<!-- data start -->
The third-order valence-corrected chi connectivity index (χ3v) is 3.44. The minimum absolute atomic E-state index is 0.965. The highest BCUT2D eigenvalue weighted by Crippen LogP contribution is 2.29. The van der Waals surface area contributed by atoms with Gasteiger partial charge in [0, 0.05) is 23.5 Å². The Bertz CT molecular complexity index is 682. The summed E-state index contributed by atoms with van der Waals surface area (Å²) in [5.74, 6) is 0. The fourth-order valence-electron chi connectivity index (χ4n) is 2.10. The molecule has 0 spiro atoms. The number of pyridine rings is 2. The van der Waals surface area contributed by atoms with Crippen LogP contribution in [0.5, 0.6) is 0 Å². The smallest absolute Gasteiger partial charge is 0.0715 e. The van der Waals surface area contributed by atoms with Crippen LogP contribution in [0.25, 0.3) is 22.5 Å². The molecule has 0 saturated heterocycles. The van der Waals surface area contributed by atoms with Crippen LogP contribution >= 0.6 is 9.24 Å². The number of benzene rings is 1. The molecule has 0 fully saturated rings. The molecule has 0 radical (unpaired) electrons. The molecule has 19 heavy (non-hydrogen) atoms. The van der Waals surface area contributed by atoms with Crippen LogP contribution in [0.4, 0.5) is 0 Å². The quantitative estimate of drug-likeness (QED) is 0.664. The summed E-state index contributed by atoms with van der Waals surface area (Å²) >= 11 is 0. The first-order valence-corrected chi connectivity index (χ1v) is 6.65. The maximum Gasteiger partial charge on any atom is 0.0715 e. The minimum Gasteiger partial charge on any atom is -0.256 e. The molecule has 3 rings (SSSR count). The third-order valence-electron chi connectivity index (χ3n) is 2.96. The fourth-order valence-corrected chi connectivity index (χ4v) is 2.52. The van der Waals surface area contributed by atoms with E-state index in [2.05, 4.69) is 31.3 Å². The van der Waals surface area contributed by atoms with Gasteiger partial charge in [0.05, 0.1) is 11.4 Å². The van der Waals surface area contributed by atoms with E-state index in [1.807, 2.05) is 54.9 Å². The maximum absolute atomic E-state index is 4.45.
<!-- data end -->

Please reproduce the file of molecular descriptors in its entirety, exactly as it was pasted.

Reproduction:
The third-order valence-corrected chi connectivity index (χ3v) is 3.44. The minimum absolute atomic E-state index is 0.965. The highest BCUT2D eigenvalue weighted by Crippen LogP contribution is 2.29. The van der Waals surface area contributed by atoms with Gasteiger partial charge in [0, 0.05) is 23.5 Å². The Bertz CT molecular complexity index is 682. The summed E-state index contributed by atoms with van der Waals surface area (Å²) in [5.74, 6) is 0. The fourth-order valence-electron chi connectivity index (χ4n) is 2.10. The molecule has 0 spiro atoms. The number of pyridine rings is 2. The van der Waals surface area contributed by atoms with Crippen LogP contribution in [0.5, 0.6) is 0 Å². The smallest absolute Gasteiger partial charge is 0.0715 e. The van der Waals surface area contributed by atoms with Crippen LogP contribution in [0.25, 0.3) is 22.5 Å². The molecule has 0 saturated heterocycles. The van der Waals surface area contributed by atoms with Crippen LogP contribution >= 0.6 is 9.24 Å². The number of benzene rings is 1. The molecule has 0 fully saturated rings. The molecule has 0 radical (unpaired) electrons. The molecule has 19 heavy (non-hydrogen) atoms. The van der Waals surface area contributed by atoms with Crippen LogP contribution in [0.4, 0.5) is 0 Å². The quantitative estimate of drug-likeness (QED) is 0.664. The summed E-state index contributed by atoms with van der Waals surface area (Å²) >= 11 is 0. The first-order valence-corrected chi connectivity index (χ1v) is 6.65. The maximum Gasteiger partial charge on any atom is 0.0715 e. The minimum Gasteiger partial charge on any atom is -0.256 e. The molecule has 3 rings (SSSR count). The third-order valence-electron chi connectivity index (χ3n) is 2.96. The fourth-order valence-corrected chi connectivity index (χ4v) is 2.52. The van der Waals surface area contributed by atoms with E-state index in [2.05, 4.69) is 31.3 Å². The van der Waals surface area contributed by atoms with Gasteiger partial charge in [0.05, 0.1) is 11.4 Å². The van der Waals surface area contributed by atoms with E-state index in [1.807, 2.05) is 54.9 Å². The maximum absolute atomic E-state index is 4.45.